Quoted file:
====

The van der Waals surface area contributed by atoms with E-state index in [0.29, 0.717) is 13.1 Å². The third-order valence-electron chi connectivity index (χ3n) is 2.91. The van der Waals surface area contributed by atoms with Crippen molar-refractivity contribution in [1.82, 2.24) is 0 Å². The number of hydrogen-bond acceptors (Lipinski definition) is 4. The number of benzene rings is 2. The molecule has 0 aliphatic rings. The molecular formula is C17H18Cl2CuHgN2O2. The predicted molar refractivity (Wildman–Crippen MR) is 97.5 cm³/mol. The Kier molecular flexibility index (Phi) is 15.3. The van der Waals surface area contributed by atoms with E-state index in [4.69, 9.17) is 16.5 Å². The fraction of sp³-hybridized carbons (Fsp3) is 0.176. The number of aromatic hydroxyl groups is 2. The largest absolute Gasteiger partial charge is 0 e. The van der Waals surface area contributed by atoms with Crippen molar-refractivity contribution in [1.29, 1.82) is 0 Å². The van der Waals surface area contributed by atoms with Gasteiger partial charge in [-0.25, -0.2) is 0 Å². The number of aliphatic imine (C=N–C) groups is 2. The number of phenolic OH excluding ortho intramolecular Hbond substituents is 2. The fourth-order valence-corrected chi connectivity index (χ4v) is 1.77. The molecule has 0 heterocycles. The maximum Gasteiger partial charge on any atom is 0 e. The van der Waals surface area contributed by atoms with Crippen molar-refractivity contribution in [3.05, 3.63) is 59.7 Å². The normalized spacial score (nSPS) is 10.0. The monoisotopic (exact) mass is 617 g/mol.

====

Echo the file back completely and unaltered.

The van der Waals surface area contributed by atoms with E-state index in [0.29, 0.717) is 13.1 Å². The third-order valence-electron chi connectivity index (χ3n) is 2.91. The van der Waals surface area contributed by atoms with Crippen molar-refractivity contribution in [1.82, 2.24) is 0 Å². The number of hydrogen-bond acceptors (Lipinski definition) is 4. The number of benzene rings is 2. The molecule has 0 aliphatic rings. The molecular formula is C17H18Cl2CuHgN2O2. The predicted molar refractivity (Wildman–Crippen MR) is 97.5 cm³/mol. The Kier molecular flexibility index (Phi) is 15.3. The van der Waals surface area contributed by atoms with E-state index in [4.69, 9.17) is 16.5 Å². The fraction of sp³-hybridized carbons (Fsp3) is 0.176. The number of aromatic hydroxyl groups is 2. The largest absolute Gasteiger partial charge is 0 e. The van der Waals surface area contributed by atoms with Crippen molar-refractivity contribution in [1.29, 1.82) is 0 Å². The van der Waals surface area contributed by atoms with Gasteiger partial charge in [-0.25, -0.2) is 0 Å². The number of aliphatic imine (C=N–C) groups is 2. The number of phenolic OH excluding ortho intramolecular Hbond substituents is 2. The fourth-order valence-corrected chi connectivity index (χ4v) is 1.77. The molecule has 0 heterocycles. The maximum Gasteiger partial charge on any atom is 0 e. The van der Waals surface area contributed by atoms with Crippen molar-refractivity contribution in [3.05, 3.63) is 59.7 Å². The normalized spacial score (nSPS) is 10.0. The monoisotopic (exact) mass is 617 g/mol.